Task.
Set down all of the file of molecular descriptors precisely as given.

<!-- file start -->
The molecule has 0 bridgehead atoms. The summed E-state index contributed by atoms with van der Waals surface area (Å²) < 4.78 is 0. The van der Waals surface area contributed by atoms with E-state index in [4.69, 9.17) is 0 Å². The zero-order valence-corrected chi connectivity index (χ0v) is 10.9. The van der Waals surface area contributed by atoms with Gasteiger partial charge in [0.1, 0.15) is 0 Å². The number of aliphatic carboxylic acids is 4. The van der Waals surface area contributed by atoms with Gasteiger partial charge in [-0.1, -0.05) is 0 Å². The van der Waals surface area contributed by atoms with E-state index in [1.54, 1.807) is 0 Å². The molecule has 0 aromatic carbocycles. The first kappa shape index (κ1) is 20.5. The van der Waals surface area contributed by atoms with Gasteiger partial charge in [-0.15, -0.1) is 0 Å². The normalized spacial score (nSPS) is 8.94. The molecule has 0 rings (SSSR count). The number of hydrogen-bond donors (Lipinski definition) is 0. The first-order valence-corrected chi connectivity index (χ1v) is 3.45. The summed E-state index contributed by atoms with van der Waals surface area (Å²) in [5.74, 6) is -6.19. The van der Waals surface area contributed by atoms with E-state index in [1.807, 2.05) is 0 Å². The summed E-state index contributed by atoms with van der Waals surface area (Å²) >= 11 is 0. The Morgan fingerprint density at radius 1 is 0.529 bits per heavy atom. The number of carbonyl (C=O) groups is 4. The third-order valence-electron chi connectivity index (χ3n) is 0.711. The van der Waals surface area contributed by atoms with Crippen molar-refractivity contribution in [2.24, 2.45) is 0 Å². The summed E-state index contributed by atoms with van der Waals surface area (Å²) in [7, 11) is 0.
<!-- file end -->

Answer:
The molecule has 0 bridgehead atoms. The summed E-state index contributed by atoms with van der Waals surface area (Å²) < 4.78 is 0. The van der Waals surface area contributed by atoms with E-state index in [4.69, 9.17) is 0 Å². The zero-order valence-corrected chi connectivity index (χ0v) is 10.9. The van der Waals surface area contributed by atoms with Gasteiger partial charge in [0.1, 0.15) is 0 Å². The number of aliphatic carboxylic acids is 4. The van der Waals surface area contributed by atoms with Gasteiger partial charge in [-0.1, -0.05) is 0 Å². The van der Waals surface area contributed by atoms with E-state index in [1.54, 1.807) is 0 Å². The molecule has 0 aromatic carbocycles. The first kappa shape index (κ1) is 20.5. The van der Waals surface area contributed by atoms with Gasteiger partial charge in [-0.15, -0.1) is 0 Å². The normalized spacial score (nSPS) is 8.94. The molecule has 0 rings (SSSR count). The number of hydrogen-bond donors (Lipinski definition) is 0. The first-order valence-corrected chi connectivity index (χ1v) is 3.45. The summed E-state index contributed by atoms with van der Waals surface area (Å²) in [5.74, 6) is -6.19. The van der Waals surface area contributed by atoms with E-state index in [1.807, 2.05) is 0 Å². The summed E-state index contributed by atoms with van der Waals surface area (Å²) >= 11 is 0. The Morgan fingerprint density at radius 1 is 0.529 bits per heavy atom. The number of carbonyl (C=O) groups is 4. The third-order valence-electron chi connectivity index (χ3n) is 0.711. The van der Waals surface area contributed by atoms with Crippen molar-refractivity contribution in [2.24, 2.45) is 0 Å². The summed E-state index contributed by atoms with van der Waals surface area (Å²) in [7, 11) is 0.